The year after, you have been cut during the season in Turkey before signing with a french D2 team. Do you think that most of american players has to adapt to a new environment, culture and way to play basketball during his first years in Europe?
I was actually cut from my team in Israel that year. It was definitely a much different world than Belgium. However, the thing that really threw me off was it was my first experience with money issues in Europe. We hadn’t been paid for the first few months and it was difficult for me to understand why. In my mind, I wasn’t willing to be there if I wasn’t getting paid so I wasn’t focused on basketball. Those first few years are tough for most Americans, but I think the best thing you can do is immerse yourself in the culture and try to grow as a person!
Being 28, after playing five seasons in the top leagues in Slovenia, Germany, France and Turkey, you are now a player referenced on the European circuit. Are you currently where you always wanted to be growing up? If not, what are your goals?
First and foremost, thank you for the recognition. Man, to be honest, growing up in Kalamazoo, Michigan, there is maybe a handful of guys who can say they played a professional sport, let alone basketball. As I’ve gotten older, I’ve realized how lucky and blessed I’ve been to see the world, encountering different cultures and all different kinds of people. I’ve won championships, I’ve won MVP’s. I’ll never stop dreaming to achieve more because that’s who I am as a person. There is one thing I still want to accomplish, and that’s play at the highest level, which is Euroleague!
Do you have a dream city to play and live in?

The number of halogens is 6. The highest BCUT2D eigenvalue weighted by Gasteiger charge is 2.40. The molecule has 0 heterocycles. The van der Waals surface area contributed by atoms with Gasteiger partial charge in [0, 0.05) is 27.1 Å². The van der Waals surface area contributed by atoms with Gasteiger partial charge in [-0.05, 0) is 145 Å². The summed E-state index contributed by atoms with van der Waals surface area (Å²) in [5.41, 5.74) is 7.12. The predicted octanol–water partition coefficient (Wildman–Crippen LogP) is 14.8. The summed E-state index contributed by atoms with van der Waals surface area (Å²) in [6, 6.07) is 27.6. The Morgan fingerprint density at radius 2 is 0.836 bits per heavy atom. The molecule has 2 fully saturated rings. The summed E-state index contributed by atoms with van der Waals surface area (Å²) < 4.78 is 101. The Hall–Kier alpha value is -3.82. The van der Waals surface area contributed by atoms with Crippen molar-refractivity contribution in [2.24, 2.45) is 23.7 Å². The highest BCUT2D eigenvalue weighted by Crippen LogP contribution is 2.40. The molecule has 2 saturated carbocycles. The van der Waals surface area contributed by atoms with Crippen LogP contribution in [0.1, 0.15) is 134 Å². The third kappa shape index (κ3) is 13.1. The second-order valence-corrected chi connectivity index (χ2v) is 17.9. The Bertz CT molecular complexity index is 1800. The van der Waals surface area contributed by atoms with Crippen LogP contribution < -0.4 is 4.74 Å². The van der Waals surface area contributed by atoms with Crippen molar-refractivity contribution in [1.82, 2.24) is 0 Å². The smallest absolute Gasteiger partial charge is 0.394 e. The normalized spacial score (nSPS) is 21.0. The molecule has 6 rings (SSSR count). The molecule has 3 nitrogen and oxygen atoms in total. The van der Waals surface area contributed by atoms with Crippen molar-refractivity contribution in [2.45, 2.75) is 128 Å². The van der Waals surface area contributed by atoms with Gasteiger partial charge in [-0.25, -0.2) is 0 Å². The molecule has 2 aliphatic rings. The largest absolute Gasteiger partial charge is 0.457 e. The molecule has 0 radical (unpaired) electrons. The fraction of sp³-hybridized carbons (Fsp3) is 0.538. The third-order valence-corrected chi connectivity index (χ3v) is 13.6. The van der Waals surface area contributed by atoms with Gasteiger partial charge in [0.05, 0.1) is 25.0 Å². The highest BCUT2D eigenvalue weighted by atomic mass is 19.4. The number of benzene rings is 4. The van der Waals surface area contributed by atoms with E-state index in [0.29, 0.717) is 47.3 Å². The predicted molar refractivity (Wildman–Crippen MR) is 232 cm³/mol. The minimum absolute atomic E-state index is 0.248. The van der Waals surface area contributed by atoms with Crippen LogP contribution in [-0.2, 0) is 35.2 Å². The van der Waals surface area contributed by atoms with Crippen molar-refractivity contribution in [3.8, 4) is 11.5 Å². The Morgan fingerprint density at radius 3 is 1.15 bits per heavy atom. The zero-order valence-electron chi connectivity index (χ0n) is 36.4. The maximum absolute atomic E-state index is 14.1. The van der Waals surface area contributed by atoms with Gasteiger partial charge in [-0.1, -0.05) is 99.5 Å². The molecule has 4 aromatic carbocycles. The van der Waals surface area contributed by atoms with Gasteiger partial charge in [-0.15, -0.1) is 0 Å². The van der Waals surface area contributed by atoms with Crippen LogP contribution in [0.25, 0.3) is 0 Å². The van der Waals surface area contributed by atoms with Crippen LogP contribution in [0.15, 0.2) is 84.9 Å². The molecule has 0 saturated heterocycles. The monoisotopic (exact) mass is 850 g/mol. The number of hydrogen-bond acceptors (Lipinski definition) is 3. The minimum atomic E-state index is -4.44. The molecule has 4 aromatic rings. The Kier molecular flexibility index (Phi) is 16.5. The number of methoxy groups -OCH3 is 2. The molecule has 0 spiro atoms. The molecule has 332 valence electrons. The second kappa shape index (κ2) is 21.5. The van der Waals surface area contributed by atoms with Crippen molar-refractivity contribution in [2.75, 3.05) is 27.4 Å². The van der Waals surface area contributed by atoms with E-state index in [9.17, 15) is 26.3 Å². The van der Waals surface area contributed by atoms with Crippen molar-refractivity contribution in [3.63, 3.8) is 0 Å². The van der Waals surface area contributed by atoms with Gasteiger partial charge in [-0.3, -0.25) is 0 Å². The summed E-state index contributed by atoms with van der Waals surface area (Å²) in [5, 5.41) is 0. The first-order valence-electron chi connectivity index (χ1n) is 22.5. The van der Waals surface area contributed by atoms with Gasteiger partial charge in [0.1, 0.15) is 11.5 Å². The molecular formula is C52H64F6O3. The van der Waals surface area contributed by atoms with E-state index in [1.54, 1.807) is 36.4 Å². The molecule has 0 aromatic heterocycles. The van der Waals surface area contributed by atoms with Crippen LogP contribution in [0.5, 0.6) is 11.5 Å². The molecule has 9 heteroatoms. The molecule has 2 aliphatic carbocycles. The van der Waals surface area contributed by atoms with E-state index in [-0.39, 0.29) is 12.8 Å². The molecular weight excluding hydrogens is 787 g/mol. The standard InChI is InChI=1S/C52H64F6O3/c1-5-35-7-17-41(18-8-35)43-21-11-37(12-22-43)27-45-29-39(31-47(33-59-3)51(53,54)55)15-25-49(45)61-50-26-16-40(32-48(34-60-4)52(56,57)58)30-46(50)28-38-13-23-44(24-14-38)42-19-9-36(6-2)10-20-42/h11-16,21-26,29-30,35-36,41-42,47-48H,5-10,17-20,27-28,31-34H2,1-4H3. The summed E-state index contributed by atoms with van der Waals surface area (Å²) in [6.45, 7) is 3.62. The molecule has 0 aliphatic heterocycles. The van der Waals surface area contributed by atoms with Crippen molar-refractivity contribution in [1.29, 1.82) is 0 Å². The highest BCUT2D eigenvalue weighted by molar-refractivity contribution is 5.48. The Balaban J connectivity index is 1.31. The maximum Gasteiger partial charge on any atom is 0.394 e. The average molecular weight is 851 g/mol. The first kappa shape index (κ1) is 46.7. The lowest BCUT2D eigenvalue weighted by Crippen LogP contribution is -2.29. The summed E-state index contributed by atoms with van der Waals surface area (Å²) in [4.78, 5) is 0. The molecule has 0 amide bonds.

A dream city that I would love to to play and live in is Tel Aviv. In my short time in Israel, I was close to Tel Aviv and absolutely loved the city. Plus their fans are some of the best in the world. I wouldn’t be mad at Madrid either! 😁
What’s the best thing you appreciate and the worst thing you don’t like about being a pro basketball player overseas?
The thing I appreciate most about being able to play pro basketball overseas is the opportunity to travel the world. I’ve been to more countries that anyone that I know. To do be able to do this because of a game is amazing! The worst thing about being a pro overseas is definitely missing out on holidays, birthdays, weddings and funerals at home. I’ve missed so many events and that’s been very difficult.
To conclude, do you have something else to tell to your fans and people reading this interview?
To all of my fans and people reading this interview, I would just like to say thank you for continuing to support my career and my journey. I hope I’ve always represented myself well as a basketball player but more importantly, I hope I have represented myself well as a man!